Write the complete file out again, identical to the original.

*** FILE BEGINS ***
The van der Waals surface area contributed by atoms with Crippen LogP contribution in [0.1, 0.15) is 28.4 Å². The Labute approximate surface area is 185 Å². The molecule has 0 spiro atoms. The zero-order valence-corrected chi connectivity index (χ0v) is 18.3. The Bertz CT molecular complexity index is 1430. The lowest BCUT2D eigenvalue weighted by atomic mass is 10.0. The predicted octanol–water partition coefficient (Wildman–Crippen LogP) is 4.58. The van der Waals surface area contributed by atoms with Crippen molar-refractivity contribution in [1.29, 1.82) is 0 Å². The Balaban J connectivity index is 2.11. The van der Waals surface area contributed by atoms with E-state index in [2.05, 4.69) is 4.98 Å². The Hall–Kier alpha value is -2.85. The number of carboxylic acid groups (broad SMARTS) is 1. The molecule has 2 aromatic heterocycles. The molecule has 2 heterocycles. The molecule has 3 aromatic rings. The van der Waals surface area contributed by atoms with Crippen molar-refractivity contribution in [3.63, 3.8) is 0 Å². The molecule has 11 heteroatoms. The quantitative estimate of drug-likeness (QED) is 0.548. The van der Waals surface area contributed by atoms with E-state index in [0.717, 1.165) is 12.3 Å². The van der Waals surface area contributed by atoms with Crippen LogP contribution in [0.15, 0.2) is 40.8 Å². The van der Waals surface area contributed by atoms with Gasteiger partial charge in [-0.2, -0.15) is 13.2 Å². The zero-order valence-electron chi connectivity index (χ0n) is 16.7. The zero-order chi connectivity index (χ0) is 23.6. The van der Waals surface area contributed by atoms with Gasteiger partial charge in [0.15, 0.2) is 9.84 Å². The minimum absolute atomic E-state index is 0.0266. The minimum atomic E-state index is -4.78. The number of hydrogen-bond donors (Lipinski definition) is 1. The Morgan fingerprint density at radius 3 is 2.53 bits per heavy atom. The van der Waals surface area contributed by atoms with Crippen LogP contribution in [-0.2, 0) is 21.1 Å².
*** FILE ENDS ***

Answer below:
The van der Waals surface area contributed by atoms with Crippen LogP contribution in [0.1, 0.15) is 28.4 Å². The Labute approximate surface area is 185 Å². The molecule has 0 spiro atoms. The zero-order valence-corrected chi connectivity index (χ0v) is 18.3. The Bertz CT molecular complexity index is 1430. The lowest BCUT2D eigenvalue weighted by atomic mass is 10.0. The predicted octanol–water partition coefficient (Wildman–Crippen LogP) is 4.58. The van der Waals surface area contributed by atoms with Crippen molar-refractivity contribution in [1.29, 1.82) is 0 Å². The Balaban J connectivity index is 2.11. The van der Waals surface area contributed by atoms with E-state index in [2.05, 4.69) is 4.98 Å². The Hall–Kier alpha value is -2.85. The number of carboxylic acid groups (broad SMARTS) is 1. The molecule has 2 aromatic heterocycles. The molecule has 2 heterocycles. The molecule has 3 aromatic rings. The van der Waals surface area contributed by atoms with Crippen molar-refractivity contribution in [3.63, 3.8) is 0 Å². The molecule has 11 heteroatoms. The quantitative estimate of drug-likeness (QED) is 0.548. The van der Waals surface area contributed by atoms with E-state index in [0.717, 1.165) is 12.3 Å². The van der Waals surface area contributed by atoms with Crippen LogP contribution in [0.15, 0.2) is 40.8 Å². The van der Waals surface area contributed by atoms with Gasteiger partial charge in [-0.2, -0.15) is 13.2 Å². The zero-order valence-electron chi connectivity index (χ0n) is 16.7. The zero-order chi connectivity index (χ0) is 23.6. The van der Waals surface area contributed by atoms with Gasteiger partial charge in [0.15, 0.2) is 9.84 Å². The minimum absolute atomic E-state index is 0.0266. The minimum atomic E-state index is -4.78. The number of hydrogen-bond donors (Lipinski definition) is 1. The Morgan fingerprint density at radius 3 is 2.53 bits per heavy atom. The van der Waals surface area contributed by atoms with Crippen LogP contribution in [-0.2, 0) is 21.1 Å².